Acute Triangle Calculator
No matter if you're a beginner wondering what an acute triangle actually is or a seasoned explorer of the world of acute, obtuse, and right triangles, this acute triangle calculator will serve you well. In what follows we'll:
- Discuss the definition of acute triangles;
- Explain what acute scalene and acute isosceles triangles are;
- Tackle the most intriguing question related to this topic: but how do we know if a triangle is acute based on the side length?
What is an acute triangle? Definition of acute triangles
Recall there are three types of angles that you can encounter while dealing with triangles:
- Acute angle: it measures less than
- Right angle: it measures exactly
- Obtuse angle: it measures more than
90˚and less than
Based on that, we distinguish three types of triangles:
- Acute triangle: all three of its angles are acute;
- Right triangle: has a right angle (and two acute angles); and
- Obtuse triangle: has an obtuse angle (and two acute angles).
Acute triangles can be further divided into three categories, based on the side lengths (more precisely, on side length ratio):
- acute equilateral triangle: all three sides are equal;
- acute isosceles triangle: two sides are equal; and
- acute scalene triangle: all sides have different lengths.
As you see, once we understand what an acute triangle is, it's obvious how to decide if a triangle is acute if you know its angles: just take a look at these angles and make sure they are all strictly less than 90° (π/2 rad). But how do we know if a triangle is acute based on the side length?
How do I know if a triangle is acute based on side lengths?
If you know the side lengths, you can quickly check if your triangle is acute:
- Compute the sum of squares of the two smaller sides.
- Compare it to the square of the longest side.
- If the sum is greater, your triangle is acute.
- If they are equal, your triangle is right.
- If the sum is shorter, your triangle is obtuse.
This method is based on the law of cosines.
Namely, observe that the biggest angle (that can potentially be obtuse or right) is the one opposite the longest side. Let's say
b are the shorter sides and
c is the longest side (see the image below). From the law of cosines, the biggest angle
cos(γ) = (a² + b² - c²)/(2ab)
γ is acute if
cos(γ) > 0. Since
2ab is always positive, we need to verify that the numerator is positive as well, i.e., that
a² + b² > c²
to be sure that
γ is acute, and so that the triangle is acute.
Otherwise, if the numerator is zero, then
cos(γ) = 0, i.e.,
γ = 90˚, and if the numerator is negative, then
cos(γ) < 0, which translates into
90˚ < γ < 180˚.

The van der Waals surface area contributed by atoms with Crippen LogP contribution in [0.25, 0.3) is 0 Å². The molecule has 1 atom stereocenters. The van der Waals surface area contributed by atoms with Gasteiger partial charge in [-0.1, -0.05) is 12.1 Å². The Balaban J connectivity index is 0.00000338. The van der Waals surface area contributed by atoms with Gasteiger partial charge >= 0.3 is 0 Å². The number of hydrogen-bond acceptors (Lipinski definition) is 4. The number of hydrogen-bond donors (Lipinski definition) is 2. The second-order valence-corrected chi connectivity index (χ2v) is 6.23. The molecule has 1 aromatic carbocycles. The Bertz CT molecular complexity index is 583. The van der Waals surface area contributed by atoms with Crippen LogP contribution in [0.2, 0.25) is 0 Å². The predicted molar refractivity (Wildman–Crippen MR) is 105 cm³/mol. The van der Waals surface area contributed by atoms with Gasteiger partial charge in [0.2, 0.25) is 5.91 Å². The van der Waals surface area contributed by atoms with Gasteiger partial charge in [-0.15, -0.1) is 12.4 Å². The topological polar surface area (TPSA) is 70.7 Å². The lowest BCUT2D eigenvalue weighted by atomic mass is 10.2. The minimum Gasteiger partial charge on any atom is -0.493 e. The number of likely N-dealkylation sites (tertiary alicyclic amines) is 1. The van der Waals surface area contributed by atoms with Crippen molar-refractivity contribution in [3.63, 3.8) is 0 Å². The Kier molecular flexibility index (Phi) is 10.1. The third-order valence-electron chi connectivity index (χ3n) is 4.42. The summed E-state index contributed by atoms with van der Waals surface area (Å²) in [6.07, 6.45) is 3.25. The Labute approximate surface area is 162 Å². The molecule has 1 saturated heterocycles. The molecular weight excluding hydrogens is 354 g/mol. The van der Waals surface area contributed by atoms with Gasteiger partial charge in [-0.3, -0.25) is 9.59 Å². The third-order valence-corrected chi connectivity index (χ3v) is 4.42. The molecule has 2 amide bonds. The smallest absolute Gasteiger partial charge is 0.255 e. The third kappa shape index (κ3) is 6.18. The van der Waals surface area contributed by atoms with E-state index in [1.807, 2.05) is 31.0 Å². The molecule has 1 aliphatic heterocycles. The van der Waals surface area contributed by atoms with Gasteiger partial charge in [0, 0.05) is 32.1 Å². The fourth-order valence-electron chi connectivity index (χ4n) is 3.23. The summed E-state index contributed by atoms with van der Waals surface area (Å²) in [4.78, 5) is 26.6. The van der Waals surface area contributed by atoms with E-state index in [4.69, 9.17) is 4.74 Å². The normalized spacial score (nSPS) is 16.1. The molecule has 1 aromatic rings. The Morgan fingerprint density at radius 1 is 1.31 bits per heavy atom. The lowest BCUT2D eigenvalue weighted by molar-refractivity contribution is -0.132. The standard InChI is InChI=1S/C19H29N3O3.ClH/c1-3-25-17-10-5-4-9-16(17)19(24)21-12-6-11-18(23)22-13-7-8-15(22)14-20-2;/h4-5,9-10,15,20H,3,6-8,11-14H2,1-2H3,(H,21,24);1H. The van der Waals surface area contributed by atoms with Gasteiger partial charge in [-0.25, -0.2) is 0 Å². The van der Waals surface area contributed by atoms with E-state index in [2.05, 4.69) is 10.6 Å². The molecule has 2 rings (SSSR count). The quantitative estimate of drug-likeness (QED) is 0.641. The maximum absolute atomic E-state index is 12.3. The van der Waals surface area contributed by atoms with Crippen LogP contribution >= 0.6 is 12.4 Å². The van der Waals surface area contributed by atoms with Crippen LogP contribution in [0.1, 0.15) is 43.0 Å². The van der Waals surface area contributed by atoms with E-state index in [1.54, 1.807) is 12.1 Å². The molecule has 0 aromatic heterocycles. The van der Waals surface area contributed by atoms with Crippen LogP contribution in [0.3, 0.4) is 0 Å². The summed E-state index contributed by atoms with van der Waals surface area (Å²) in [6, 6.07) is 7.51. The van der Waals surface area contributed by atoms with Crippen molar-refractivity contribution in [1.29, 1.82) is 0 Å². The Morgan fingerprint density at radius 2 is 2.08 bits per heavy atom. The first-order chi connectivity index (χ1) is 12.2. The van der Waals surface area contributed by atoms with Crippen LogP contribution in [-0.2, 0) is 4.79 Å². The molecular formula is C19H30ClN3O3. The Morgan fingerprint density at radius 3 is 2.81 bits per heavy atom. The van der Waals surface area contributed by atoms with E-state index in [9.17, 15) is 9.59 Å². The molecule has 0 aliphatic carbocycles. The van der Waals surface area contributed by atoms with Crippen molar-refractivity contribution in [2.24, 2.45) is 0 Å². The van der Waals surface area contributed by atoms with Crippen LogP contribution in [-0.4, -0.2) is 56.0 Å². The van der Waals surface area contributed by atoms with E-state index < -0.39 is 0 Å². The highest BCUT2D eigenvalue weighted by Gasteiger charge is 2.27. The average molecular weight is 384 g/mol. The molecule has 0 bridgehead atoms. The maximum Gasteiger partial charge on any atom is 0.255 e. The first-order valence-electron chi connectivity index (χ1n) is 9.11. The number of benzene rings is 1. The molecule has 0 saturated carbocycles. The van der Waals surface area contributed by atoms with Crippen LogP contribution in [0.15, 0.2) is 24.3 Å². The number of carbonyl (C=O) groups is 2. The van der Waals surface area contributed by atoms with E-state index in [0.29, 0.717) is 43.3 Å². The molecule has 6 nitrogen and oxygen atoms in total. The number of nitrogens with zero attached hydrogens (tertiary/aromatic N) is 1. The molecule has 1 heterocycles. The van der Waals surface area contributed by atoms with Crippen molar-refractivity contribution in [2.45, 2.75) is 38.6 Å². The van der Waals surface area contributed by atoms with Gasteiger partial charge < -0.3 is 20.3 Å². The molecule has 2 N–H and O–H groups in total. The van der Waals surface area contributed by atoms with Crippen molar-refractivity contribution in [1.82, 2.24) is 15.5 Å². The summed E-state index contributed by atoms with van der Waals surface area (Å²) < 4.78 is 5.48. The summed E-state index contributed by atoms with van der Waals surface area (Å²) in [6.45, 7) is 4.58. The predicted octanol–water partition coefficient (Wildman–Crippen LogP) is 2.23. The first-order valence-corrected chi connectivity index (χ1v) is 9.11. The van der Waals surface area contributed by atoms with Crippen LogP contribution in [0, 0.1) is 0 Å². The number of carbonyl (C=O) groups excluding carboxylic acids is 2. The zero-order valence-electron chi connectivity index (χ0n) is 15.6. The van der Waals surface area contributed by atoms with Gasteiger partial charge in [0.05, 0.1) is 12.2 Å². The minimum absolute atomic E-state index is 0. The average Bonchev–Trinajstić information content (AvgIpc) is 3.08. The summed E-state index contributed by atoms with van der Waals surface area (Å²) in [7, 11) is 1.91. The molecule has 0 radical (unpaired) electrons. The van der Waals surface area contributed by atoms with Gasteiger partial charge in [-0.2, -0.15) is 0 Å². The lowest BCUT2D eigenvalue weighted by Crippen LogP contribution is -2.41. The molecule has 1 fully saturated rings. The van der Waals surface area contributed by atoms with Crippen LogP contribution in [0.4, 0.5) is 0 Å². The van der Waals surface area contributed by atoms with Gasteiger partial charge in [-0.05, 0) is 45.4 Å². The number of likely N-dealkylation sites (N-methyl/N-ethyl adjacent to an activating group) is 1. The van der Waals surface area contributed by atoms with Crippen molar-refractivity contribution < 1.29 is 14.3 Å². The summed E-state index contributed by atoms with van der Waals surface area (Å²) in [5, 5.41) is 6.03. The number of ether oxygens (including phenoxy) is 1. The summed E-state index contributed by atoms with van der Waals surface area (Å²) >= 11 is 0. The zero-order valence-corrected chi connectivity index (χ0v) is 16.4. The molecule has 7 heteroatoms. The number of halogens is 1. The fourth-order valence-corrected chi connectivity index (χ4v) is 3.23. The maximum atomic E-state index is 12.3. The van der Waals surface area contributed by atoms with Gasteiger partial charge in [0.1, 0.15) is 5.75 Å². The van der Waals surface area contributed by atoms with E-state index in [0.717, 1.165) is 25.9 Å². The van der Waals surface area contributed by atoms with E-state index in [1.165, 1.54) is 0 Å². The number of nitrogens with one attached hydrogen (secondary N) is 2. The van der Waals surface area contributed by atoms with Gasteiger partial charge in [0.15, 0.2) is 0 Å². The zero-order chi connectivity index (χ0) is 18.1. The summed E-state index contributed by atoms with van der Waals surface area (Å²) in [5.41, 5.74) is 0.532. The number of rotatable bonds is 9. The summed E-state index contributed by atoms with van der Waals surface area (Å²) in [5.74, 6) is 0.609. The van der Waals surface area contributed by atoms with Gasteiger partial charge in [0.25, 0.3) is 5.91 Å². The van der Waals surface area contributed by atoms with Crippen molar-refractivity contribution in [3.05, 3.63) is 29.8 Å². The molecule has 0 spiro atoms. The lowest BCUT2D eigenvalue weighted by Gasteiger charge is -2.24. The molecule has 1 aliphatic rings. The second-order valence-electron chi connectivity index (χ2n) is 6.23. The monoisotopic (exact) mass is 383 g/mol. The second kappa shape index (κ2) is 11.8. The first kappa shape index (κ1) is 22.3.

In principle, it's not hard to verify if a given triangle is acute or not; however, sometimes it may require quite a lot of daunting calculations. That's exactly the moment when Omni's acute triangle calculator enters the stage!
How to use this acute triangle calculator?
That's how to use this tool:
- Choose the mode based on what you know about the triangle:
- Three angles (AAA);
- Three sides (SSS);
- Two sides and the angle between them (SAS); or
- Two angles and the side between them (ASA).
- Our acute triangle calculator will immediately determine if your triangle is acute/obtuse/right as well as scalene/isosceles/equilateral.
- Additional data concerning your triangle: missing sides or angles, side length ratio, area, perimeter gets calculated as well.
Other relevant Omni tools
Done with acute triangles? Dive deeper into the world of triangles with the help of our calculators:
How do I find the longest side of an acute triangle?
The longest side
c of an acute triangle is the one opposite the largest angle
γ. To determine its length, use the law of cosines:
c = √(a²+ b² - 2ab cos(γ)), where
b are the two shorter sides of the triangle.
How many acute angles are in an acute triangle?
There are three acute angles in an acute triangle. In other words, in an acute triangle, all angles have to be acute - in fact, this is the definition of an acute triangle.
Can a right triangle be acute?
No, a triangle cannot be at the same time right and acute. If it's acute, it means all of its angles are acute and so none of them can be right.
Is the triangle 2 3 4 acute?
No, the triangle with side lengths
4 is not acute because the sum of squares of the shorter sides
2²+ 3² = 13 is strictly less than the square of the longest side
4² = 16. In fact, the biggest angle in this triangle is a bit more than
104°, so it's an obtuse angle.